The initial engagement followed a spell helping out the Canterbury committee with CPRE’s Night Blight campaign.
That took him to London, where he was “impressed” by the organisation.
“Even so, I didn’t particularly volunteer for the Canterbury job,” he says. “But the chair, Katrina Brown, a farmer’s wife who was very good on agriculture, was pregnant and had other priorities! Against my better judgment, I was persuaded to take on the job.”

We need to campaign more
The last remark was (thankfully) said with a smile and it is apparent that Barrie’s respect for the organisation runs deep, even if he believes it might change a little the way it goes about things.
“I think CPRE is a wonderful organisation,” he says. “But we need to campaign more and run demonstrations. I wanted to have a funeral march down New Dover Road – at the head would be a coffin containing the soul of Canterbury.
“Surely CPRE did campaign in the early days, for example for the creation of National Parks? We do in a way now, by writing to the press and commenting on planning, policies and Local Plans, but we could sometimes be more demonstrative.”
The love of Canterbury is something else that shines bright, but he is of course not a genuine local. Rather, the cathedral city is Barrie’s adopted home.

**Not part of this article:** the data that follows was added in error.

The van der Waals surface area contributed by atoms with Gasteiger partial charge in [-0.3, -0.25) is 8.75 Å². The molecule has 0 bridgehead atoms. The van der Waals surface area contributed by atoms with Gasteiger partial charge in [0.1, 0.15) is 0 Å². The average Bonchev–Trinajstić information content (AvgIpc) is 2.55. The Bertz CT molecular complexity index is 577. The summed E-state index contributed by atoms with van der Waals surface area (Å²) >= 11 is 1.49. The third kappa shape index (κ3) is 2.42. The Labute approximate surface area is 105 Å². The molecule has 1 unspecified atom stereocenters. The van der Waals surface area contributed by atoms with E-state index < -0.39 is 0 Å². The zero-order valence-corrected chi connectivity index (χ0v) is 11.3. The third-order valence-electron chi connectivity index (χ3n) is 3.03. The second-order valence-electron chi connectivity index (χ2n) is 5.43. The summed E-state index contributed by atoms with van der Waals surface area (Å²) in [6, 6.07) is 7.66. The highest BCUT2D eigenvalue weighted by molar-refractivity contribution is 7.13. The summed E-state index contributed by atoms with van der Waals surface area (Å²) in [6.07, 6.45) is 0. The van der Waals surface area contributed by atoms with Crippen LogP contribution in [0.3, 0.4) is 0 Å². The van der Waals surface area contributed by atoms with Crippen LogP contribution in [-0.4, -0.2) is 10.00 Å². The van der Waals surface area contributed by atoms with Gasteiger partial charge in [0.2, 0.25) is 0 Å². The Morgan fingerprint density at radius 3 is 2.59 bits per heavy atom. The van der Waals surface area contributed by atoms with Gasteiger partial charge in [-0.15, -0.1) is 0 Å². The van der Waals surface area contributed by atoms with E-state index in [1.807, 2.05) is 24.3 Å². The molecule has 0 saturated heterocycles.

“I was born a cockney, the genuine article, but moved to Rainham in 1966 and Canterbury in 1973.”
A solicitor, he ran “a small family practice” in Boughton that he eventually sold after starting up in Canterbury. “I had some wonderful staff working with me,” he says.
With wife Valerie, he has five grown-up children (Jonathan, Felicity, Elaine, David and Sophie) and “lots of grandchildren”, and it is perhaps the fact that east Kent has provided the home for his loved ones that has helped fire his passion for the area.
It is a passion, though, that is tinged grey with regret at many of the changes that have occurred during his time there, as well as obvious frustration.
“I have a theory – Kent has traditionally always been the point of invasion, and people have become conditioned to being steamrollered over. Kent people don’t jump up and down – if the things that have happened to Canterbury had happened to London, there would have been an uproar.
“I think people across the county have lost faith in having their views entertained and acted upon. Now it’s all about going to court and it shouldn’t be like that – you now have to be a wealthy person to be able to challenge decisions you might not like. That was not always the case.”
The shift in the planning environment, perceived or otherwise, is not of course restricted to Canterbury, but it is nevertheless enlightening to hear the views of someone who has spent years on the campaign frontline largely in one particular place. What has been the greatest change during his tenure?
“The main difference is the individual feeling that whatever people say they can’t make a difference – that’s the greatest sadness.